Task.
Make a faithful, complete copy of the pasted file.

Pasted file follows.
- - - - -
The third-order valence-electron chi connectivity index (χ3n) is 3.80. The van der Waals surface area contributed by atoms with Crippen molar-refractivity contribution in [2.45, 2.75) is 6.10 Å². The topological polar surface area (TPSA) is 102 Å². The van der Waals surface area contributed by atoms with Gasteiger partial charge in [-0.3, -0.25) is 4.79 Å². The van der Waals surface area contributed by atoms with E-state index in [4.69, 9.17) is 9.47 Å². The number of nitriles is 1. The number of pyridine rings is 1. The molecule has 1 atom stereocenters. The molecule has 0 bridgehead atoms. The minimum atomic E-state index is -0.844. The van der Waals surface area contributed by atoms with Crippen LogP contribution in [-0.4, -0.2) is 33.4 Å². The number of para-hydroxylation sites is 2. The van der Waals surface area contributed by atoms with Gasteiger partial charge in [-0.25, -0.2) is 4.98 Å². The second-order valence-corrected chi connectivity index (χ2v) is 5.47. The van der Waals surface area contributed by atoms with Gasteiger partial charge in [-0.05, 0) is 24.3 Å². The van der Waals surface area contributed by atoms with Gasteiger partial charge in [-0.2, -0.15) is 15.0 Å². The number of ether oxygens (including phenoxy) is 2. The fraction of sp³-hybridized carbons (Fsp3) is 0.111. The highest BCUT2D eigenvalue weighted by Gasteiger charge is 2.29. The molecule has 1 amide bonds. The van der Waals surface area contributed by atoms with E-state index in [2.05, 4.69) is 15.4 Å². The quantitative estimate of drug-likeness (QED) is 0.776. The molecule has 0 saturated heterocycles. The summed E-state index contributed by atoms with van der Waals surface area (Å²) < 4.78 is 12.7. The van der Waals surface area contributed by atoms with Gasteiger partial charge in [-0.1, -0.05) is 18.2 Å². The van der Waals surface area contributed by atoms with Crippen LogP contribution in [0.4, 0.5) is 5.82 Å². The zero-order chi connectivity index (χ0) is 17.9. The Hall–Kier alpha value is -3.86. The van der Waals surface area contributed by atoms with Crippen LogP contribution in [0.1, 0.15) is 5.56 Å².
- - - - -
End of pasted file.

The third-order valence-electron chi connectivity index (χ3n) is 3.80. The van der Waals surface area contributed by atoms with Crippen molar-refractivity contribution in [2.45, 2.75) is 6.10 Å². The topological polar surface area (TPSA) is 102 Å². The van der Waals surface area contributed by atoms with Gasteiger partial charge in [-0.3, -0.25) is 4.79 Å². The van der Waals surface area contributed by atoms with E-state index in [4.69, 9.17) is 9.47 Å². The number of nitriles is 1. The number of pyridine rings is 1. The molecule has 1 atom stereocenters. The molecule has 0 bridgehead atoms. The minimum atomic E-state index is -0.844. The van der Waals surface area contributed by atoms with Crippen LogP contribution in [-0.4, -0.2) is 33.4 Å². The number of para-hydroxylation sites is 2. The van der Waals surface area contributed by atoms with Gasteiger partial charge in [-0.25, -0.2) is 4.98 Å². The second-order valence-corrected chi connectivity index (χ2v) is 5.47. The van der Waals surface area contributed by atoms with Gasteiger partial charge in [-0.05, 0) is 24.3 Å². The van der Waals surface area contributed by atoms with Gasteiger partial charge in [-0.2, -0.15) is 15.0 Å². The number of ether oxygens (including phenoxy) is 2. The fraction of sp³-hybridized carbons (Fsp3) is 0.111. The highest BCUT2D eigenvalue weighted by Gasteiger charge is 2.29. The molecule has 1 amide bonds. The van der Waals surface area contributed by atoms with E-state index in [2.05, 4.69) is 15.4 Å². The quantitative estimate of drug-likeness (QED) is 0.776. The molecule has 0 saturated heterocycles. The summed E-state index contributed by atoms with van der Waals surface area (Å²) < 4.78 is 12.7. The van der Waals surface area contributed by atoms with Gasteiger partial charge in [-0.1, -0.05) is 18.2 Å². The van der Waals surface area contributed by atoms with Crippen LogP contribution in [0.4, 0.5) is 5.82 Å². The zero-order chi connectivity index (χ0) is 17.9. The Hall–Kier alpha value is -3.86. The van der Waals surface area contributed by atoms with Crippen LogP contribution in [0.1, 0.15) is 5.56 Å².